In DeShaney v. Winnebago County Social Services Dept., 489 U.S. 189, 201-02, 109 S. Ct. 998, 1006-07, 103 L. Ed. 2d 249 (1989), the Supreme Court made it clear that a state agency which voluntarily undertakes to provide protection against a danger, thereby acquiring duties under state tort law, does not automatically violate the Fourteenth Amendment if the agency fails in its undertaking. The due process clause does not transform every tort committed by a state actor into a constitutional violation. Were the rule otherwise, states and localities would be discouraged from taking steps to avoid accidents, because doing so would expose them to additional liabilities, contrary to the objectives of Fed.R.Evid. 407 as well as to the interests of the public. Written policies, even in the public interest, would be discouraged because they could be used against the entities involved. This would be an untoward application of the Fourteenth Amendment unsupported by its text or history and inconsistent with its underlying objectives.[9]

Consequently, partial summary judgment is granted to defendants pursuant to Fed. R.Civ.P. 56(d) with regard to plaintiffs' claims that the County of Orange improperly failed to follow its own disaster plans.[10]


The placement of these cases on my suspense calendar is intended to be temporary, pending further elucidation of the relief available to plaintiffs in state court. Rather than attempting to define in advance what developments in the state court cases would permit effective evaluation of whether the cases before me should be permitted to proceed, I leave it to the parties, at the appropriate time, to move to reactivate or to dismiss these cases as appropriate. In the interim, prior to my action on any application for removal of the cases from suspense, any discovery or other litigation steps should proceed by consent only.



[1] The final order of dismissal by Hon. Howard Miller, J.S.C. was dated January 6, 1993, based on denial by the New York State Court of Appeals on December 16, 1992 of a motion for leave to appeal earlier rulings.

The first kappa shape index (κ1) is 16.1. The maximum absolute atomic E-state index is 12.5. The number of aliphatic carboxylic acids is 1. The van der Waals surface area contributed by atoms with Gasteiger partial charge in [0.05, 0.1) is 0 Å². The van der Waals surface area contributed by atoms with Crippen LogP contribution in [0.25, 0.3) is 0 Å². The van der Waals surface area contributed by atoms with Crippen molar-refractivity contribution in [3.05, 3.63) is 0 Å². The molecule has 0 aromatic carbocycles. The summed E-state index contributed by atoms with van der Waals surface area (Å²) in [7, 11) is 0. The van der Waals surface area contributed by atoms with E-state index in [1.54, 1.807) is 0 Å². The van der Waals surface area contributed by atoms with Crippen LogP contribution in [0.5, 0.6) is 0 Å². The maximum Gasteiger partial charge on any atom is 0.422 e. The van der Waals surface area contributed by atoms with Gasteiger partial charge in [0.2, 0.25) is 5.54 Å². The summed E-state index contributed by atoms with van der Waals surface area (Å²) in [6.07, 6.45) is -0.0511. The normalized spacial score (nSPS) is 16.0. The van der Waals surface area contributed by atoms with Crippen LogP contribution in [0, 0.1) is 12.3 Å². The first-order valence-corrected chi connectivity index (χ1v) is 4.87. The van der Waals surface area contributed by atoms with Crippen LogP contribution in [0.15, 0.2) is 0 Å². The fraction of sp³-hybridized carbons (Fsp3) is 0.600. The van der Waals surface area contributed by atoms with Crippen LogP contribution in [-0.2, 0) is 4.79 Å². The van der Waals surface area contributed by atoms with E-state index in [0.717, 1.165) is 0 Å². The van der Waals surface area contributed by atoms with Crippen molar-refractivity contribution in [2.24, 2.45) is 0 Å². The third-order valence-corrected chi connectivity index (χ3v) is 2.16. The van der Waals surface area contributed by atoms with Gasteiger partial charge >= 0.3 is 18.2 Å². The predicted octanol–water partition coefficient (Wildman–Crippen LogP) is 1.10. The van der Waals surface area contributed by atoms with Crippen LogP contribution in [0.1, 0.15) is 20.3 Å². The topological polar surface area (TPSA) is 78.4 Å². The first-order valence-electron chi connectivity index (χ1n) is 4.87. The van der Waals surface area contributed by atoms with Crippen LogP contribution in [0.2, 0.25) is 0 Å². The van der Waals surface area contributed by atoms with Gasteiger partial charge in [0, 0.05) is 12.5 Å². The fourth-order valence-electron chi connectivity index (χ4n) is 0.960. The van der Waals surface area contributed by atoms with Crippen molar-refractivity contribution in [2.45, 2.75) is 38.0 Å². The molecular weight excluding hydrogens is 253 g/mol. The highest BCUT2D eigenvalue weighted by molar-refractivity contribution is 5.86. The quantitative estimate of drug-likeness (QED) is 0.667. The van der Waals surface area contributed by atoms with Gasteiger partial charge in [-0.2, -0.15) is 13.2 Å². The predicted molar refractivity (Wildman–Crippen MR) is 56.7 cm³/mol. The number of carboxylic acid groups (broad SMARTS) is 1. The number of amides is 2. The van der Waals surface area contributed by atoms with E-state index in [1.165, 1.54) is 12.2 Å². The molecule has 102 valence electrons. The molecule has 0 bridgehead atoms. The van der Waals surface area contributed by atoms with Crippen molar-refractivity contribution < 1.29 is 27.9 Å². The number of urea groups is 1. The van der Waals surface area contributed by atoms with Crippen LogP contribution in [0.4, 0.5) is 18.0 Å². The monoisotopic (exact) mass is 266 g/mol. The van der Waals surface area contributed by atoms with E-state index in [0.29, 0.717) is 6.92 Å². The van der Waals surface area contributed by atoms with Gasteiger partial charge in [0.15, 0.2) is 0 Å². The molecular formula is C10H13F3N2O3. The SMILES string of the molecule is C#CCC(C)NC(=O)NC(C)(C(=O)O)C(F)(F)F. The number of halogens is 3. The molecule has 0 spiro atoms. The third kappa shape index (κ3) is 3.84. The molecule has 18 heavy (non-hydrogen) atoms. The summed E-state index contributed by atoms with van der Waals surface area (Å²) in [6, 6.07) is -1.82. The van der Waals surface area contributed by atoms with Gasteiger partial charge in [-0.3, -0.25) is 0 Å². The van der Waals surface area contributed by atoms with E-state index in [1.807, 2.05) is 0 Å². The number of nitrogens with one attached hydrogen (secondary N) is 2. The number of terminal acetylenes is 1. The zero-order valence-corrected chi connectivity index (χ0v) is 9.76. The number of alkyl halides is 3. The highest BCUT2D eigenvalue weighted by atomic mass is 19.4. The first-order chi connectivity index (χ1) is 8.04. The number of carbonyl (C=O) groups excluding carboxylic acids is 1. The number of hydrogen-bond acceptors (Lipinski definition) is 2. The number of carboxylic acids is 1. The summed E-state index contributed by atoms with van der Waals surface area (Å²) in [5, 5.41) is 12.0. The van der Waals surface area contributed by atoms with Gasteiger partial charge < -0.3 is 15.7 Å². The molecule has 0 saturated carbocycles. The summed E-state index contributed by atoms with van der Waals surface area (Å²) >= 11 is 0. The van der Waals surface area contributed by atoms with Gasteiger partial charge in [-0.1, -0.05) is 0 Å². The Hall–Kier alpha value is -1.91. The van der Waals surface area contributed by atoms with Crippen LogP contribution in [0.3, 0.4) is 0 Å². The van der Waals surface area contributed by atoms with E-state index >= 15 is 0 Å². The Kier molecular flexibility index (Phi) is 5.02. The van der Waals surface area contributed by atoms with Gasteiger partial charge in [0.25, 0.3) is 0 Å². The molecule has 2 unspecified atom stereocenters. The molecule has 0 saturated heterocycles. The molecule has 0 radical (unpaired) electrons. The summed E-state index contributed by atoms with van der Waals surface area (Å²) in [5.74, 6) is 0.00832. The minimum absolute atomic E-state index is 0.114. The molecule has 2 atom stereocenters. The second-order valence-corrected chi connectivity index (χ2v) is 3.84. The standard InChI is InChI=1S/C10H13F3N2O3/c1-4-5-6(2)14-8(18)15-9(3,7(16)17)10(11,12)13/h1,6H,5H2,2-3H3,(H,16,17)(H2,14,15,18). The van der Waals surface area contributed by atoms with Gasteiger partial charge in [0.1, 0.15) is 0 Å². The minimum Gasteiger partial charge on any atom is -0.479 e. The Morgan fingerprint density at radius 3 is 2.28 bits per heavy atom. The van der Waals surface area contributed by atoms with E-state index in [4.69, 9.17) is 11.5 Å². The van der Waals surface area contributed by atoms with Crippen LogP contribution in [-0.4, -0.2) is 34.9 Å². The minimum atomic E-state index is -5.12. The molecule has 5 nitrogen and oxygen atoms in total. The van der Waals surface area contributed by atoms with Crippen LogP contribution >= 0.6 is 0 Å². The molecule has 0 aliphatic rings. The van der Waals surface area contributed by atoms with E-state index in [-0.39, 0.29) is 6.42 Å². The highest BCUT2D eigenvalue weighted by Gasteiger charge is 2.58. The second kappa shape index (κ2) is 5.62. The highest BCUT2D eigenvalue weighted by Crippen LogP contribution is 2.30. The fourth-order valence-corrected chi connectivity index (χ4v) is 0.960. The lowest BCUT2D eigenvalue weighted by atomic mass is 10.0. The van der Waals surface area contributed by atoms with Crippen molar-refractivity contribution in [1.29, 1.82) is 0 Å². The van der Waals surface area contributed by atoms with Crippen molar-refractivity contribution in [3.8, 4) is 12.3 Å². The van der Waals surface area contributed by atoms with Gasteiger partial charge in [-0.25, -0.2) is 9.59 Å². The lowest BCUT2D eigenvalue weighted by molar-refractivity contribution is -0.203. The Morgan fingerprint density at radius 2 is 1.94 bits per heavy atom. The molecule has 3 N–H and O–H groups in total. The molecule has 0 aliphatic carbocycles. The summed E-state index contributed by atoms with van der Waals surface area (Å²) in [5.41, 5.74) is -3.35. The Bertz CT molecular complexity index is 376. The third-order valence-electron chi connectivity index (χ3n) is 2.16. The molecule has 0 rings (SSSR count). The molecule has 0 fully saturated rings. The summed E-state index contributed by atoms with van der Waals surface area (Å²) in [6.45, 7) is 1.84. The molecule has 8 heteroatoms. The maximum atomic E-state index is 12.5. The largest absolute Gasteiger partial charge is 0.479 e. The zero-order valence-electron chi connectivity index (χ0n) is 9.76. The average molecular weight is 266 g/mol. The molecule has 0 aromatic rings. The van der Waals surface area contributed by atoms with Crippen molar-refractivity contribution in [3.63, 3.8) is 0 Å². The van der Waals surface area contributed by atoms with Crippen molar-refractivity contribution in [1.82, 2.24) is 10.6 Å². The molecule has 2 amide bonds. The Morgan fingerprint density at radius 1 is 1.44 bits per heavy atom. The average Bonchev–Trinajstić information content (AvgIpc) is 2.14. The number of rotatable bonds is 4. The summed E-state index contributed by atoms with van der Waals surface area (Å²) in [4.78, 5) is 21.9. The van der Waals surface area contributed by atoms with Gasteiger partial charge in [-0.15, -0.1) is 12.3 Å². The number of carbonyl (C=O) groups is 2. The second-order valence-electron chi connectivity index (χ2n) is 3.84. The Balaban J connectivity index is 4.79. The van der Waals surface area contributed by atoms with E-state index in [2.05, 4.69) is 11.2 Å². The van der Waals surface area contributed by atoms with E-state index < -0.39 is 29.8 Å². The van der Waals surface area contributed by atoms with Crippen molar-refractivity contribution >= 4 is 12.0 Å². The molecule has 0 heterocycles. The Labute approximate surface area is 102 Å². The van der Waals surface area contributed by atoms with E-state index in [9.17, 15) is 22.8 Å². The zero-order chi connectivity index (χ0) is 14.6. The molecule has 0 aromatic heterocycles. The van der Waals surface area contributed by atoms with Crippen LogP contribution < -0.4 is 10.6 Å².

[2] See also Steele v. Louisville & Nashville R. Co., 323 U.S. 192, 65 S. Ct. 226, 89 L. Ed. 173 (1944) (foundation case recognizing duty fairly to represent all employees, where representative is given exclusive bargaining authority by federal law).

[3] See D. Ravitch, The Troubled Crusade: American Education 1945-1980 ch. 1 (1983).

[4] Parratt was overruled on an aspect not pertinent here, and without disturbing the rulings discussed here, in Daniels v. Williams, 474 U.S. 327, 106 S. Ct. 662, 88 L. Ed. 2d 662 (1986).

[5] The Court in Parratt recognized that post-deprivation state remedies are inadequate if the governmental conduct authorized by an established state procedure has the predictable effect of causing a deprivation, and pre-deprivation safeguards such as notice and hearing are practicable. 451 U.S. at 538, 101 S. Ct. at 1914. This recognition was in accord with long-recognized standing under 42 USC § 1983 to challenge articulated state laws, customs or policies offensive to the Constitution. See New York Civil Service Comm'n v. Snead, 425 U.S. 457, 96 S. Ct. 1630, 48 L. Ed. 2d 88 (1976).

[6] State sovereign immunity has been recognized under the Eleventh Amendment with various qualifications not relevant here. See Hilton v. South Carolina Public Railways Comm'n, ___ U.S. ___, 112 S. Ct. 560, 116 L. Ed. 2d 560 (1991); Pennsylvania v. Union Gas Co., 491 U.S. 1, 109 S. Ct. 2273, 105 L. Ed. 2d 1 (1989). But absence of direct state liability does not preclude federal suits against state officials, state agency officials, or political subdivisions. See Halter v. Melo, ___ U.S. ___, 112 S. Ct. 358, 116 L. Ed. 2d 301 (1991). Thus if state court sovereign immunity were extended to persons or entities presently subject to suit in federal court, obviously to that extent an adequate state remedy making federal relief unnecessary would be absent for purposes of the Parratt concept, unless other avenues made such absence irrelevant.

[7] See generally Rosewell v. LaSalle National Bank, 450 U.S. 503, 101 S. Ct. 1221, 67 L. Ed. 2d 464 (1981) (decided under the Tax Injunction Act, 28 USC § 1341); Hill, The Inadequate State Ground, 65 Colum.L.Rev. 943 (1965); Note, 56 Fordham L.Rev. 1041 (1988).

[8] See also Executive Order 12778, § 6, 56 Fed. Reg. 55195, 55200 (Oct. 25, 1991) (taking the position that procedures for federal litigation imposed on federal government attorneys by that Order create no private rights).

[9] See United States v. Classic, 313 U.S. 299, 317-18, 61 S. Ct. 1031, 1038-39, 85 L. Ed. 1368 (1941).

[10] Copies of planning documents previously claimed not to have been furnished to plaintiffs have now been filed with the court and supplied to plaintiffs' counsel.